Theodore Dalrymple

Black-eyed monster

Theodore Dalrymple observes an increase in sexual jealousy and the violence that follows

Text settings

If you exclude the hypothesis that most British official statistics have been manipulated for one political purpose or another, the latest crime figures appear strange and mysterious: while crimes of violence against the person have risen by 20 per cent in a single year, other forms of crime have fallen somewhat. Since most serious crimes are committed by people who also commit many lesser crimes, and clear-up rates are at an all-time low, the figures are surprising, to say the least.

The most parsimonious explanation I can think of (other than that people now know there is no point in reporting lesser crimes to the police unless it be for insurance purposes) is that the government wants things to look serious enough for it to be allowed to continue to erode genuine civil liberties – simultaneously continuing to confer scores of bogus ones upon us – while at the same time presenting its fight against crime as a success.

Be that as it may, I am perfectly satisfied that the level of violence in our society has increased, is increasing, and ought to be reduced. And one of the reasons for the increase is the sexual revolution: from the sexual point of view (and indeed from several others) much of Britain appears like a zoological garden in which the cages have been unlocked and from which the zoo-keepers have fled. It used to be the case that morbid jealousy was an uncommon condition: so uncommon, in fact, that the Othello syndrome was included as a chapter in a book entitled Uncommon Psychiatric Syndromes, written by two eminent British psychiatrists, Enoch and Trethowan. But just as satire has a habit these days of turning into prophecy, so rare conditions sometimes become common ones, indeed – in this case – very nearly the norm.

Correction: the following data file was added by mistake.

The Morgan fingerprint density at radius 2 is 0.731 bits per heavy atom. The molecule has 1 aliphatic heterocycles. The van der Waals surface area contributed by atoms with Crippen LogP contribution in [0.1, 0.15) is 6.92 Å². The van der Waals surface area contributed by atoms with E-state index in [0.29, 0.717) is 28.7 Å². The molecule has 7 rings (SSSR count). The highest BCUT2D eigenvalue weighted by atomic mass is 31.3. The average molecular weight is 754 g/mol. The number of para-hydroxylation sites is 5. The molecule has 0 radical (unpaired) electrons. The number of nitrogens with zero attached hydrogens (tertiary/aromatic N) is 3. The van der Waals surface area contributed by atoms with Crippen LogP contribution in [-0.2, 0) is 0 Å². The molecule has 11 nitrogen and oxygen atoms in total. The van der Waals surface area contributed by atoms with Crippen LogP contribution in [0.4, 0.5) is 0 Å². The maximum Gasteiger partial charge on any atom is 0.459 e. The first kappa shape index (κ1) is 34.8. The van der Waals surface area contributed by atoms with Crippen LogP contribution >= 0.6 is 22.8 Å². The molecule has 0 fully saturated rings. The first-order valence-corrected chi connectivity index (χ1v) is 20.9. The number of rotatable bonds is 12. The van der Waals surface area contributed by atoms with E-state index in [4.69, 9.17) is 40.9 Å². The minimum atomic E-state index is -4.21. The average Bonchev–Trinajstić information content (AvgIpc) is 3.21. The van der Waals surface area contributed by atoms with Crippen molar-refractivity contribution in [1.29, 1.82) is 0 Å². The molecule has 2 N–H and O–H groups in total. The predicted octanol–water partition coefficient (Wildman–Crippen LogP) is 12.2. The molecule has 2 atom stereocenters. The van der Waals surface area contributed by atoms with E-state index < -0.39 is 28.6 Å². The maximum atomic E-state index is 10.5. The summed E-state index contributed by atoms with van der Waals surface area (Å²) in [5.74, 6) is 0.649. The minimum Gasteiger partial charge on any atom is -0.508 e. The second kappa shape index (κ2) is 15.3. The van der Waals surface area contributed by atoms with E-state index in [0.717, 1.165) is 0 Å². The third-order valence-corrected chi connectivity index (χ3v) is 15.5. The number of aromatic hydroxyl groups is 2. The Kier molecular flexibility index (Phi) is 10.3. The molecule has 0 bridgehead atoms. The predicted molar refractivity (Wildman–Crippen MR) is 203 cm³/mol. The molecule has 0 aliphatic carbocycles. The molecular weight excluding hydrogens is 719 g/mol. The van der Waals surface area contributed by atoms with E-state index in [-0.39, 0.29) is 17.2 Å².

In my six-bedded ward in the hospital I meet about 400 morbidly jealous men a year, and 400 victims of such men as well. In morbid jealousy, someone (usually, but not always, and decreasingly, a man, for women are becoming more prone to jealousy too) believes, on completely inadequate grounds and without the possibility of reassurance, that his sexual partner is playing him false. He uses his suspicions as a justification for his violence towards her: he controls her utterly by means of his menacing cross-questioning, his demand that she be available for him at all times (though he will not say when he is going to be present, for he himself must be free to come and go as he pleases) and by repeated episodes of truculent violence, followed by abject but completely insincere apologies and promises never to repeat the episode. This is what might be called the when-he's-nice-doctor-he's-very-nice syndrome. The violence of the sexually jealous person is not irrational, in the sense that it is committed without a purpose or without conscious control; on the contrary, it is, in most cases, a deliberate and concerted policy, which is highly successful for a time, though not usually in the long term. But the morbidly jealous person does not love his lover; he loves himself, unfortunately, with a tender, extremely inflamed and fragile ego. When the worm turns, as eventually it does – that is to say, when the woman finally plucks up courage to leave him – he takes it as a grave insult and tries to intimidate her into returning, and then simply transfers his affections elsewhere, to another woman – whom, of course, he treats in precisely the same fashion. One woman's liberation is thus another woman's enslavement.